letters which aren’t encrypted in the database, but simply make it so the
text hashed isn’t just
which requires the hacker to try every-single-password they’ve tried
before, but with this hash. All of that takes time even though comptuers
are getting faster and faster at hashing (this is related to crypto
currencies since as they hash faster that also means password hashing can
Since the database with stolen passwords is often just kept as a file there is nothing at that point to protect the passwords from being tried millions of times until a match is found.
For most services having a secure password is important. Services make sure to have enough servers to allow many users to login and use the service at once and often creating a system to detect repeatedly failed logins is not done until the service has been running for a while and only if someone realizes this is important. As a developer I know that most services likely do not use something to track that. Therefore, for most servies it may not allow to try passwords as quickly as you can “offline” it is still faster than only a few per hour.
Hardware Security Keys
Hardware Keys are nice because they help protect important things like certian kinds of private keys and secret values that protect your accounts and data online.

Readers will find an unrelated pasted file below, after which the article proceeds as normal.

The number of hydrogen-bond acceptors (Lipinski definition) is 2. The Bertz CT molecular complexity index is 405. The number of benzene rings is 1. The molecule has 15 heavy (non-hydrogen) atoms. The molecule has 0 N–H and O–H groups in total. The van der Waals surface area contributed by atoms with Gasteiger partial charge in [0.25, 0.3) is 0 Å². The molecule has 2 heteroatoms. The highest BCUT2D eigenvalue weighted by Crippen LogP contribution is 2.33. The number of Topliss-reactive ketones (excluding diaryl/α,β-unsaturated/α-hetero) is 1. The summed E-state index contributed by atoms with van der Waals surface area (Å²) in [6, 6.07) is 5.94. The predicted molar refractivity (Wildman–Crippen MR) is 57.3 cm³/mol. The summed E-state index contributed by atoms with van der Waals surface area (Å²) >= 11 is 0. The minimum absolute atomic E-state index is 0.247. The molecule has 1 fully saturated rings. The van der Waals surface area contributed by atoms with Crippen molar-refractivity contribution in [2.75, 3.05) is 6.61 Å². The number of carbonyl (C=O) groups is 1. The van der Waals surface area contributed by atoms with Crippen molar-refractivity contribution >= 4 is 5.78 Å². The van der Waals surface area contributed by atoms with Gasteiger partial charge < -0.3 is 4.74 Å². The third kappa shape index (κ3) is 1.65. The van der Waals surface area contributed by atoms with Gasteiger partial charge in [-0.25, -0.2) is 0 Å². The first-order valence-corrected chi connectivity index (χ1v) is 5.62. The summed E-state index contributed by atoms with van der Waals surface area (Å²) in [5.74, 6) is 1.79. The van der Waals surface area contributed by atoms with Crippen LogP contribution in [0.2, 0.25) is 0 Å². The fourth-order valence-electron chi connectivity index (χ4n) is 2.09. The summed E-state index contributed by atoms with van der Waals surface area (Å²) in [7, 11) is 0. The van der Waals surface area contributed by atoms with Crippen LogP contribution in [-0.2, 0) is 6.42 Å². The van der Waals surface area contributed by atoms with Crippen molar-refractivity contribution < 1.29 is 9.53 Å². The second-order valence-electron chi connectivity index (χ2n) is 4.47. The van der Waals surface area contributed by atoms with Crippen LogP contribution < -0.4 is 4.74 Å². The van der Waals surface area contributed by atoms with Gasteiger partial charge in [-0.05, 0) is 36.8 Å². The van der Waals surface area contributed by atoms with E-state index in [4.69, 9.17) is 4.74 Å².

Yubico makes the most popular of these kinds of keys called the ‘YubiKey’. They have all kinds of versions which contain NFC, use USB A or C, and which go on your keychain or stay flush against the side of your computer’s USB ports.
While YubiKey is the most popular and most used, it is not entirely opensource or using open components. SoloKeys tries to solve that by having done a kickstarter to create an entirely opensource security key with all the features of YubiKey.
Hardware Security Keys were designed mainly for Laptops and Desktops which often do not have a Hardware Security Module (HSM) which can be used to generate truly random numbers for keys and securely store private keys. On the other hand, iPhones for instance do have an HSM built in and so do any of the new Macs featuring a T2 chip. I think that’s why Apple has not yet cooperated in making YubiKeys work nicely with iOS.
Because YubiKeys have a hard time working with iOS Google recommends a different security key which uses Bluetooth LTE instead of the usual NFC that Android devices can use with YubiKeys (iOS doesn’t allow “writing NFCs”, likely to secure Apple Pay, which is required for more advanced authentication methods YubiKey supports like using PGP keys).
- parcimonie.sh - Refresh your GnuPG keyring without disclosing your whole contact list to the world
- Improve Your Privacy in the Age of Mass Surveillance
- Chart showing security updates for all mobile devices (Twitter)